Buford interjected. “I thought your father passed away?” Jarrel startled out of his chatter. “Huh? Oh yeah. He did a few years ago. Now Jonathan takes care of me. Well, mostly I take care of myself, but he has legal custody of me and still tells me what I can and can’t do.” Jarrel paused again and spoke in somewhat of a faraway voice. “Jonathan’s a lot like daddy.”
The doctor frowned. “Does he hurt you, Jarrel?” Jarrel snapped out of his thoughts again. “What?” The Doc held Jarrel’s eyes. “Your brother. Does he hurt you like your father used to? You said he’s a lot like your father.”
Jarrel smiled. “Jonathan loves me. He wants the best for me.” Buford spoke in a gruff tone. “That doesn’t answer the Doc’s question, Jarrel.” Jarrel continued to smile, then put a finger to his lips. “Loose lips sink ships.” Buford looked over to the doctor with a worried expression, but the Doc gave him a subtle nod to simply drop it for the time being, which he did, but he did take note to mention it to his father for something to look into.
Luke was quiet for a long time watching the doctor take care of his little brother, but he finally whispered to Jarrel when the Doc and Buford were bathing Wade to clean his wounds. “Does your brother hurt you? Did your father drive you crazy? You said you found the secret to being safe? What’s the secret? Will you tell me? I want to be safe too.”
Jarrel looked over at Luke and spoke in a whispered tone as well. “My brother doesn’t always approve of what I do and sometimes he… corrects me, but it’s okay because I have found the secret like I said. After working for years with children, I came to realize that it’s the very young who are the most resilient. It’s innocence, Luke. We lose our innocence so early in life, but I got mine back. I reclaimed it. Now they call me insane, but I’m not insane. I just have regained my innocence. That’s all.”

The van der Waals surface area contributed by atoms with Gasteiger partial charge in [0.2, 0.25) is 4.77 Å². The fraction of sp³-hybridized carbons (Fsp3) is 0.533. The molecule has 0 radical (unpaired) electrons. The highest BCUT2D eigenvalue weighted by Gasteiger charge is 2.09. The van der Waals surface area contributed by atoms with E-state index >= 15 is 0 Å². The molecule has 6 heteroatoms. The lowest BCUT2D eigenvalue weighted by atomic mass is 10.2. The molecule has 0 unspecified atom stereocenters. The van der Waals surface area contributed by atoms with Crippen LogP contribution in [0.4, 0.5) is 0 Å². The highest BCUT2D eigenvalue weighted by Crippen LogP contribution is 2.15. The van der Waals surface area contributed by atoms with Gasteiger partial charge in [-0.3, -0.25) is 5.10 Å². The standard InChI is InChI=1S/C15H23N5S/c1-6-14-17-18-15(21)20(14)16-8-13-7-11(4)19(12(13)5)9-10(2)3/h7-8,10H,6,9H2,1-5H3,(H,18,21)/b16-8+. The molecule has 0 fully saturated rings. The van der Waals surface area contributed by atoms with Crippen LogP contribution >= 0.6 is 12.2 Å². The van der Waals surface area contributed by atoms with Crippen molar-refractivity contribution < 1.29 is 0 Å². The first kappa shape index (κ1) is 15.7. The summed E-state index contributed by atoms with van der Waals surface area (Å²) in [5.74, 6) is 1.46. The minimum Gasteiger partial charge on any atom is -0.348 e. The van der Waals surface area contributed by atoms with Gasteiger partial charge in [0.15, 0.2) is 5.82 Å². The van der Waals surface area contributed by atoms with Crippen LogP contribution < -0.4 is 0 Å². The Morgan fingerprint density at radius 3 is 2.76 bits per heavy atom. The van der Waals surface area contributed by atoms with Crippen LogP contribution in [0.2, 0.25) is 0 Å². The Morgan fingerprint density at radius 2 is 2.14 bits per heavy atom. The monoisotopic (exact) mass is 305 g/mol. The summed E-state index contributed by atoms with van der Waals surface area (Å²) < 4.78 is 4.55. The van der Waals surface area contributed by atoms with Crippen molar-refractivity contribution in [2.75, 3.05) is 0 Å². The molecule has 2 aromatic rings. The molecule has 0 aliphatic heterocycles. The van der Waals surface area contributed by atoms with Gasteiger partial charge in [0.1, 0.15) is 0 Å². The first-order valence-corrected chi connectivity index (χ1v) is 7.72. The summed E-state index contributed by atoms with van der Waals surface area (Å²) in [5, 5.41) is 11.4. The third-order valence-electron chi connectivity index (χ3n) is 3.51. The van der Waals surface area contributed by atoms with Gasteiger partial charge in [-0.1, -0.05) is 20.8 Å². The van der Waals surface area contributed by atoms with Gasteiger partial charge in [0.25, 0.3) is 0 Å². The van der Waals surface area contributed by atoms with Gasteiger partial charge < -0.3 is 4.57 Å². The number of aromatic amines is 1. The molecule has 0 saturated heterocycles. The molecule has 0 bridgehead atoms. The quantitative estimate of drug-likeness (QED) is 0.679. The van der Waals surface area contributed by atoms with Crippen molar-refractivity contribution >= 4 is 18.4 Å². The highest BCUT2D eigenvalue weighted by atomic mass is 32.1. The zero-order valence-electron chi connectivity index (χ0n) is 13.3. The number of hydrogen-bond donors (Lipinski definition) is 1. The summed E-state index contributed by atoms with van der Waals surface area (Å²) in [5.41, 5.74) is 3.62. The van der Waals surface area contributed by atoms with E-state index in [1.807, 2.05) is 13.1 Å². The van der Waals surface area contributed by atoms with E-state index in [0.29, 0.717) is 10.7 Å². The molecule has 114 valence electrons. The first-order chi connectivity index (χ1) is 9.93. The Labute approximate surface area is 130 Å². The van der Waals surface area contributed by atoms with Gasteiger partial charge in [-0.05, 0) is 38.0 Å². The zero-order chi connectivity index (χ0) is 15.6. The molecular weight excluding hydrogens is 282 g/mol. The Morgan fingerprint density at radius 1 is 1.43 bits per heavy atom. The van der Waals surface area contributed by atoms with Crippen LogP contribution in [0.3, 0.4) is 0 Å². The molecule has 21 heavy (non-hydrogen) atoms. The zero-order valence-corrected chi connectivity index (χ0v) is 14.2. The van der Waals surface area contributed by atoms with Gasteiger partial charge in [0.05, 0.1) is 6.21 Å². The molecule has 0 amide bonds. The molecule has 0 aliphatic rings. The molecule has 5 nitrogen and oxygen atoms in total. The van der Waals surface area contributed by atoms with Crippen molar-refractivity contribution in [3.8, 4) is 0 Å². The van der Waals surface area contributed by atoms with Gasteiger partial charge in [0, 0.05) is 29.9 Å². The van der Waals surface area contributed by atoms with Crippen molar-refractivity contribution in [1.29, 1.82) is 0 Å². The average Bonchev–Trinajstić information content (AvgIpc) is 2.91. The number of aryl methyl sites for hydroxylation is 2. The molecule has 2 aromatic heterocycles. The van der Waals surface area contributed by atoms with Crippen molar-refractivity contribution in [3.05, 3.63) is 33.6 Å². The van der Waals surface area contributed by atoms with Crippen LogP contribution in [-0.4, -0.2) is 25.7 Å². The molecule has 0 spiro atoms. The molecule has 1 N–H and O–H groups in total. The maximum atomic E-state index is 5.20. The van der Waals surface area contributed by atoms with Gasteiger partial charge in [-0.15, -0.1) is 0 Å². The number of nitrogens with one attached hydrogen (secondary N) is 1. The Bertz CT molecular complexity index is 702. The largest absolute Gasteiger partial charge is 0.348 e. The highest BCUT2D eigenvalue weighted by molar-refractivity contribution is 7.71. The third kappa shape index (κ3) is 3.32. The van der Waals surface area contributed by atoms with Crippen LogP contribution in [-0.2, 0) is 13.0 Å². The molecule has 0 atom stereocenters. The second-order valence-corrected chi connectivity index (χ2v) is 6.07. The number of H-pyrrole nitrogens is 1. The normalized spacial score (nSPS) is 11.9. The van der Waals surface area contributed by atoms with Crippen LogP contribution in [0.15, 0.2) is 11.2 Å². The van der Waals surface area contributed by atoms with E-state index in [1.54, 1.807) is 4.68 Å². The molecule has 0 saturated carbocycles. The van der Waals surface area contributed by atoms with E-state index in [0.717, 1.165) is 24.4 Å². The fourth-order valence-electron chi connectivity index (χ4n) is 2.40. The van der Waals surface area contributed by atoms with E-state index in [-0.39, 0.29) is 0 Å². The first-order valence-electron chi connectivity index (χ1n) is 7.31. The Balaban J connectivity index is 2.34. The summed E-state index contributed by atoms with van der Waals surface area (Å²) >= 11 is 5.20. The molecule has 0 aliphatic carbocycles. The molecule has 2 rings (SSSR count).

Luke frowned not really understanding. “So, you’re like a little kid? Is that what you mean?” Jarrel smiled and nodded. “Yes.” Luke continued to frown in confusion. “But you can still be hurt. People can still hurt you.” Jarrel nodded. “Yes, but I don’t hold onto the pain or experience outside of the moment. I let it go. That’s what young children do. They might feel fear or sadness or anger, but it’s fleeting. They live moment to moment, but at some point, that changes as we grow older The fears set it and then you start living your life around those fears. I simply decided to stop being afraid anymore. I let go of expectations, all those inhibitions that we put on ourselves because we’re afraid to express who we are in the moment.”
Jarrel closed his eyes. “It’s a wonderful place to be.” He then sighed. “I just wish people could understand and see that I’m not insane. I’m just finally free.” He smiled over at Luke who wasn’t looking so sure of what Jarrel was saying. He was leaning more toward the “he’s nuts” scenario himself where it came to Jarrel, as it just didn’t seem possible to let go of that much anger. To simply let it go. To Luke it felt like all he was; was the anger, that without it, he’d cease to exist, he’d been carrying it for so long.
“Hey! What you doing?” Luke suddenly called out when he saw the doctor about to shave Wade’s head. Doc glanced over. “You boys all have head lice and your hair is so knotted and tangled, this is the easiest remedy. It’ll grow back, Luke.” Luke scowled not wanting his hair to be cut, but he didn’t argue. Pain and fatigue were finally starting to set in, despite his resolve to stay awake and fight if need be to protect his brothers. So, by the time the doctor was done with Wade, Luke was more than ready for the sedative, but only after Jarrel gave one last assurance that he would keep them all safe from harm.